Until We are Home {On Walking By Faith}


Earlier this month I boarded a plane alone with my four children. We were flying home to New York after nine glorious weeks of visiting our extended family in my hometown. Red eye flights always lure me in with their cheap rates and so at about 10 PM, cranky, tired kids in tow, I hugged my daddy tight, braved security checkpoints (the drama!), and we made our way to the gate. Two escalator rides, 5 bagels and 3 juices later, we arrived just in time for my youngest to collapse with her cheeks on the floor exclaiming, “My legs don’t work anymore!” while my son ran his forehead right into a sharp corner resulting in blood, a giant goose-egg and a mild concussion. The wailing was Olympic quality, I promise.

As other passengers looked one with sympathy, pity or the occasional raised eyebrow, others helped me with my bags and even ran to nearby cafes to get ice for my sweet boy. I was so overcome with their kindness and practical help that something in me just burst and I began to cry, right there in the airport. It was a good kind of cry, but I was faced with the reality not just with what was before me in that moment, but also the journey I was embarking on: leaving home once again and raising my babes away from papas and grandmas and aunties and uncles; relying in many ways on new friendships or complete strangers for support.

I write a lot about settling into life away from all I’ve ever known and the joys and challenges that come along with that kind of life, because that is my story- but in a way its the story of us all. At the Mom Heart conferences this year I was surprised by the common theme I kept hearing from women- they feel alone. So many of us it seems feel unstable, unsettled and ache for a deeper, truer kind of community and home.

In Scripture, James writes to encourage the early church and likens them to the 12 tribes of Israel in the Dispersion. This was a time when God’s people had been scattered all over the world by Babylon and Assyria and they longed to return to Jerusalem. God did re-gather his people and bring them home, and James used this illustration to encourage the Church, and even those of us today who are scattered throughout the earth. One day we too will be  re-gathered by our Father, but this time, to our heavenly home- the place our hearts ache for. But what are we to do until then?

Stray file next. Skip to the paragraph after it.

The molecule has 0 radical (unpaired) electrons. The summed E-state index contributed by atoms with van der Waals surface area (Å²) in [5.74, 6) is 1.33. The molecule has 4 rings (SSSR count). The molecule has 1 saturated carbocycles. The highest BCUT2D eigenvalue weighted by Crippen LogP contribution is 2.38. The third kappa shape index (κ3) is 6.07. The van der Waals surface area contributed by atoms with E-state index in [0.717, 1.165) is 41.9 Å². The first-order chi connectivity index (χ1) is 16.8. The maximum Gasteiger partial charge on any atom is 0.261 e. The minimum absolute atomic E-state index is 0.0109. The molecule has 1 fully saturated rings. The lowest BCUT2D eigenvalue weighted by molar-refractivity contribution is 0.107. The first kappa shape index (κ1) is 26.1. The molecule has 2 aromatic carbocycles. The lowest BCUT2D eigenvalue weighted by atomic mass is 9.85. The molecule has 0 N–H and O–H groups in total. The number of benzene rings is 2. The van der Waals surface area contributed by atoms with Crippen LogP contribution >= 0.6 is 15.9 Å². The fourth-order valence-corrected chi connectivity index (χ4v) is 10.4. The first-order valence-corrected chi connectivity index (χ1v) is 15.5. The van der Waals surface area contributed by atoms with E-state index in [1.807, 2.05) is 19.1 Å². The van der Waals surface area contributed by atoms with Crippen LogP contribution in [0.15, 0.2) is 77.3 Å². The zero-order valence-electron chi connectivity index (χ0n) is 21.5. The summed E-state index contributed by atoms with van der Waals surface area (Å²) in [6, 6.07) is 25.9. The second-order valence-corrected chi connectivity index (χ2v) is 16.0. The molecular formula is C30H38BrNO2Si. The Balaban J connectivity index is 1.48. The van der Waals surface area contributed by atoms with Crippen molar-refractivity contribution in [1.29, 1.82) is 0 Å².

Join me for the rest of this post today at Mom Heart

Remembering 9-11


 Originally published on September 11, 2011. 

This is a picture from my window of the memorial lights for the Twin Towers on the Eve of the anniversary of the 9/11 attacks. 

Ten years ago, I was waking up with my six month old, groggy from a night time feeding, cuddling and cooing as I touched her button nose and she giggled back. We were preparing to leave my parents’ home after an extended weekend visit and my mom had left for work before we could say goodbye. She called four or five times before I realized I should answer her phone. 

“We are under attack, my building is on lockdown, turn on the tv.” I remember asking what on earth she meant, under attack by a gunman? This was only a couple years after the Columbine shootings, and new procedures had been set in place at her school. Any other attack was inconceivable to me. It just didn’t seem in the scope of possibility at all. She was crying now, “The Pentagon has been hit, the World Trade Center, there is another attack heading toward the White House.” I went absolutely numb. I woke my husband, relaying what I could, and I only remember the look of shock on his face and that I have never seen him move so fast.